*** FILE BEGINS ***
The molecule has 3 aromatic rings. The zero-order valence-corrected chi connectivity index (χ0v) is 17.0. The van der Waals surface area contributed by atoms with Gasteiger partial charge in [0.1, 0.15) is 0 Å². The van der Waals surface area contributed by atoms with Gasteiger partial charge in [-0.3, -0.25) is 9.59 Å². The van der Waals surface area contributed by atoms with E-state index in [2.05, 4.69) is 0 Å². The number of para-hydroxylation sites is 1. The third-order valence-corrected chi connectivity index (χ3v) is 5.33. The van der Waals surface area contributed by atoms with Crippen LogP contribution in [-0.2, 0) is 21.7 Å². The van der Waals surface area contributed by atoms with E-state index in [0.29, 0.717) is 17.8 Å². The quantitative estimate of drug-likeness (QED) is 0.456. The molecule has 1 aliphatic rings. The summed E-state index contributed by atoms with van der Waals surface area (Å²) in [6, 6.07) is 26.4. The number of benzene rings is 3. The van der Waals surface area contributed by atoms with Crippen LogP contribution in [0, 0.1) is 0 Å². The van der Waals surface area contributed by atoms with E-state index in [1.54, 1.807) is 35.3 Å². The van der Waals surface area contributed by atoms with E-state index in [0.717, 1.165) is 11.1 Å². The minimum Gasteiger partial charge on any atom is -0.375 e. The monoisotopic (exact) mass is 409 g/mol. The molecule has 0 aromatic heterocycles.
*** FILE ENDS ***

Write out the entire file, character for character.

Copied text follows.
The molecule has 3 aromatic rings. The zero-order valence-corrected chi connectivity index (χ0v) is 17.0. The van der Waals surface area contributed by atoms with Gasteiger partial charge in [0.1, 0.15) is 0 Å². The van der Waals surface area contributed by atoms with Gasteiger partial charge in [-0.3, -0.25) is 9.59 Å². The van der Waals surface area contributed by atoms with E-state index in [2.05, 4.69) is 0 Å². The number of para-hydroxylation sites is 1. The third-order valence-corrected chi connectivity index (χ3v) is 5.33. The van der Waals surface area contributed by atoms with Crippen LogP contribution in [-0.2, 0) is 21.7 Å². The van der Waals surface area contributed by atoms with E-state index in [0.29, 0.717) is 17.8 Å². The quantitative estimate of drug-likeness (QED) is 0.456. The molecule has 1 aliphatic rings. The summed E-state index contributed by atoms with van der Waals surface area (Å²) in [6, 6.07) is 26.4. The number of benzene rings is 3. The van der Waals surface area contributed by atoms with Crippen LogP contribution in [0, 0.1) is 0 Å². The van der Waals surface area contributed by atoms with E-state index in [1.54, 1.807) is 35.3 Å². The van der Waals surface area contributed by atoms with E-state index in [0.717, 1.165) is 11.1 Å². The minimum Gasteiger partial charge on any atom is -0.375 e. The monoisotopic (exact) mass is 409 g/mol. The molecule has 0 aromatic heterocycles.